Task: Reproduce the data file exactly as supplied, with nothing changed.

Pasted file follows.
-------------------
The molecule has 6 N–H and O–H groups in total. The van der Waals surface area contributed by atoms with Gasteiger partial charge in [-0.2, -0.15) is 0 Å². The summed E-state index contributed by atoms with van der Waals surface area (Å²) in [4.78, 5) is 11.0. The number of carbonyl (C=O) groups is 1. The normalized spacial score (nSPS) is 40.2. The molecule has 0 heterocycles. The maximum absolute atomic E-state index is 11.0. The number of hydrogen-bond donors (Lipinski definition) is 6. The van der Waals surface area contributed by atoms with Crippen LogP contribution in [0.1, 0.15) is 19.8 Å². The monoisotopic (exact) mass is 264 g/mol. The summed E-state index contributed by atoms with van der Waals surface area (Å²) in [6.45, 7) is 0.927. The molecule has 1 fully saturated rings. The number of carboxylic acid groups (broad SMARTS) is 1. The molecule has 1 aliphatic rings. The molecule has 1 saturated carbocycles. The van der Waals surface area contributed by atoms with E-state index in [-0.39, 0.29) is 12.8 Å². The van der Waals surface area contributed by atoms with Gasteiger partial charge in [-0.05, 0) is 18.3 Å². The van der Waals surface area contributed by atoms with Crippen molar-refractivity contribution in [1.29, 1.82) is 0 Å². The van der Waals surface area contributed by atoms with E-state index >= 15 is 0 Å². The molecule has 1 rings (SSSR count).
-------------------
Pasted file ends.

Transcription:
The molecule has 6 N–H and O–H groups in total. The van der Waals surface area contributed by atoms with Gasteiger partial charge in [-0.2, -0.15) is 0 Å². The summed E-state index contributed by atoms with van der Waals surface area (Å²) in [4.78, 5) is 11.0. The number of carbonyl (C=O) groups is 1. The normalized spacial score (nSPS) is 40.2. The molecule has 0 heterocycles. The maximum absolute atomic E-state index is 11.0. The number of hydrogen-bond donors (Lipinski definition) is 6. The van der Waals surface area contributed by atoms with Crippen LogP contribution in [0.1, 0.15) is 19.8 Å². The monoisotopic (exact) mass is 264 g/mol. The summed E-state index contributed by atoms with van der Waals surface area (Å²) in [6.45, 7) is 0.927. The molecule has 1 fully saturated rings. The number of carboxylic acid groups (broad SMARTS) is 1. The molecule has 1 aliphatic rings. The molecule has 1 saturated carbocycles. The van der Waals surface area contributed by atoms with E-state index in [-0.39, 0.29) is 12.8 Å². The van der Waals surface area contributed by atoms with Gasteiger partial charge in [-0.05, 0) is 18.3 Å². The van der Waals surface area contributed by atoms with Crippen molar-refractivity contribution in [1.29, 1.82) is 0 Å². The van der Waals surface area contributed by atoms with E-state index >= 15 is 0 Å². The molecule has 1 rings (SSSR count).